Mid-facelift: target the earliest signs of ageing

Written by: Mr Niall Kirkpatrick
Published: | Updated: 20/02/2020
Edited by: Cameron Gibson-Watt

For many people, the lower eyelids and cheeks are their biggest problem of facial ageing. A traditional facelift might not entirely treat the upper cheek and lower eyelid areas of the face, so they might opt to have a mid-facelift. Mr Niall Kirkpatrick, a prestigious craniofacial plastic surgeon based in London, explains what a mid-facelift is and what happens during the procedure.

 

Woman with long brown hair looking to her left

 

What is a mid-facelift?

As the cheeks below the lower eyelids droop with age, and the lower eyelids lose their strength and become baggy, a deep groove develops along a line between the lower eyelid and the cheek, often called a tear-trough. The cheek sags so that a fold also develops between the nose and the corner of the mouth along a line called the nasolabial fold.

 

Midface lifts try to address these problems by lifting this mid portion of the face and restoring the youthful continuity between the lower eyelid and cheek. Midface lifts can be performed at different levels in the face depending on the ageing process and indication. The results are often very rejuvenating.

 

Midface lifts can also be used to correct problems from conventional lower eyelid blepharoplasty surgery when often the lower eyelid can be pulled down.

 

Some people have less cheekbone support for their lower eyelid, causing them to age quicker in this area. It’s possible to insert implants on the cheekbones at the same time as doing a midface lift to help support the lower eyelids.

 

Midface lifts are more complex procedures than conventional facelifts and have a longer recovery time.

 

Who is likely to opt to have the procedure?

The following are most likely to benefit from midface lifting:

 

  • People with significant lower eyelid ageing
  • Those with poor bone support of the eyelids
  • Those with eyelids that have been pulled too low by traditional lower blepharoplasty

 

Many people will benefit from a combination of a mid-facelift and traditional facelift techniques. However, the patient must understand that there’s a much longer recovery time from midface lifting, which usually takes several months.

 

What happens during the procedure?

Midface lifts can most often be done using incisions in the lower eyelid similar to those of lower blepharoplasty. Some types of midface lift can also be done by making incisions in the hair of the temple region and occasionally by using long incisions within the hair that go from just above each ear. Midface lifts can lift the front cheek by lifting the muscle layer or also lifting all the tissues of the front of the cheeks higher up along the bone.

 

Traditional facelifts employ incisions around the ears to lift the skin of the cheeks allowing a layer below this called the superficial muscular aponeurotic system (SMAS) to be lifted. There are quite a number of operations described to lift this SMAS layer and the best operation needs to be chosen for each person. Traditional facelifts work best for the side part of the cheek, jowls and the neck but have less effect on the cheek below the eyes where midface lifts have the best effect.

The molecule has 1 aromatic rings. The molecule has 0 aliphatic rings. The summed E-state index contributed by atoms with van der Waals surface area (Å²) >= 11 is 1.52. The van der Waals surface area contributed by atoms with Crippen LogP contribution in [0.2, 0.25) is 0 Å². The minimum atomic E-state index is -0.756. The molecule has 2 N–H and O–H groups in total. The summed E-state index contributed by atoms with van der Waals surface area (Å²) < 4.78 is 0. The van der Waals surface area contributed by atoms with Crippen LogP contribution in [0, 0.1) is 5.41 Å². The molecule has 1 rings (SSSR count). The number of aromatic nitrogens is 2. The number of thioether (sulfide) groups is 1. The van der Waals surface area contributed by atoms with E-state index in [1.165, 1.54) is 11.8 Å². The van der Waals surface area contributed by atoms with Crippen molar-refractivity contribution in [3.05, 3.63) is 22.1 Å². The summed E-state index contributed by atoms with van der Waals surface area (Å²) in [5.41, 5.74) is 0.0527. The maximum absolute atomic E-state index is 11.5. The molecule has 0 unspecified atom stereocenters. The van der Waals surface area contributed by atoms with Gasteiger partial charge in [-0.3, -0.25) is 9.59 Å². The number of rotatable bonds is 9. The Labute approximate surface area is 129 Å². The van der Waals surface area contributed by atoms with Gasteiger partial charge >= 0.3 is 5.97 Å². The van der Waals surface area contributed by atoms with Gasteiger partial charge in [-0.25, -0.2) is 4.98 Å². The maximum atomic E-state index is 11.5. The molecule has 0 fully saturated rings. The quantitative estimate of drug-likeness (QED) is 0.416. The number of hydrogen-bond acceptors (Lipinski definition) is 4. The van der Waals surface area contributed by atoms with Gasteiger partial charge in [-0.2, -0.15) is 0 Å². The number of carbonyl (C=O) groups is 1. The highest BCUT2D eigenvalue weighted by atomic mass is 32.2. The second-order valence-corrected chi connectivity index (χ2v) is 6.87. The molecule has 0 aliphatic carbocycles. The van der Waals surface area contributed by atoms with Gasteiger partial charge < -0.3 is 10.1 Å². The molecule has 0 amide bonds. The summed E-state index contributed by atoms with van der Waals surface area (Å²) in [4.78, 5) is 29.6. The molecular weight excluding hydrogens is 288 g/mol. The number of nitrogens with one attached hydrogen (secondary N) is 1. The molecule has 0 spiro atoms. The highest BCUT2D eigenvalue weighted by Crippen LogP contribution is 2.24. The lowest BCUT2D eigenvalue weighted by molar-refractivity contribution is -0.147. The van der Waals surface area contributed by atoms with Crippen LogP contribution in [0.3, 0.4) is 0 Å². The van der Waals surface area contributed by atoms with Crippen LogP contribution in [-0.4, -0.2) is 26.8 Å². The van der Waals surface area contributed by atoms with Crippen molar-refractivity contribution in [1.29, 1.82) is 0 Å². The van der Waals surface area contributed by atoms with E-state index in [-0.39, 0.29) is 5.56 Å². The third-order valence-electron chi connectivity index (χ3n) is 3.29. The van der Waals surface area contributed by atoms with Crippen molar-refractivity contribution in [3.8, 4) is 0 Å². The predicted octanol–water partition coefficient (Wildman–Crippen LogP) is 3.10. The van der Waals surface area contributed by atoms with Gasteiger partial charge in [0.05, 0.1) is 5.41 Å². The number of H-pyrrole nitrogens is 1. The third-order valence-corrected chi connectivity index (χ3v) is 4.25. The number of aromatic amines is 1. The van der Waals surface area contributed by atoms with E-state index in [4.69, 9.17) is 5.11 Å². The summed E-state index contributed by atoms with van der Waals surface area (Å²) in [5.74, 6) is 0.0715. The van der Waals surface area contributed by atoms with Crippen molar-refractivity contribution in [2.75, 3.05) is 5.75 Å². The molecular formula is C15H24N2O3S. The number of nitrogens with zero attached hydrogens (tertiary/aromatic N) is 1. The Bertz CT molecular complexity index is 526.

How long does it last?

It’s not possible to know exactly how long the effect of facelifts will last on people. This is because people age and heal in different ways.

 

It can also depend on the age of someone at the time of the procedure and the possible hormonal changes of menopause. People who produce strong scar tissue, which can hold the repositioned tissues of the face better, will end up with longer lasting results.

 

If you are considering a mid-facelift, visit Mr Niall Kirkpatrick’s profile and book a consultation via the website.

By Mr Niall Kirkpatrick
Plastic surgery

Mr Niall Kirkpatrick is a prestigious consultant craniofacial plastic surgeon located in London. Highly recognised throughout the UK, he is renowned for his specialisation in such techniques as craniofacial reconstruction, craniomaxillofacial trauma and head and neck reconstruction, among many others.

Mr Kirkpatrick qualified in both Medicine (MBBS) and Dentistry (BDS) from Guy’s Hospital and after surgical training and fellowship at the Royal College of Surgeons, he went on to train in plastic surgery with fellowships in craniofacial surgery at Great Ormond Street Hospital for Children and the Chelsea and Westminster Hospital, as well as in head and neck surgery at the Royal Marsden Hospital and Aesthetic surgery at the Wellington Hospital.

Mr Kirkpatrick was accredited FRCS(Plast) by the Royal College of Surgeons. Named in The Sunday Times as one of Britain's top children's doctors and in Tatler as best for facelifts, he has done extensive work publishing, lecturing and giving presentations on his techniques both in the UK and abroad. 

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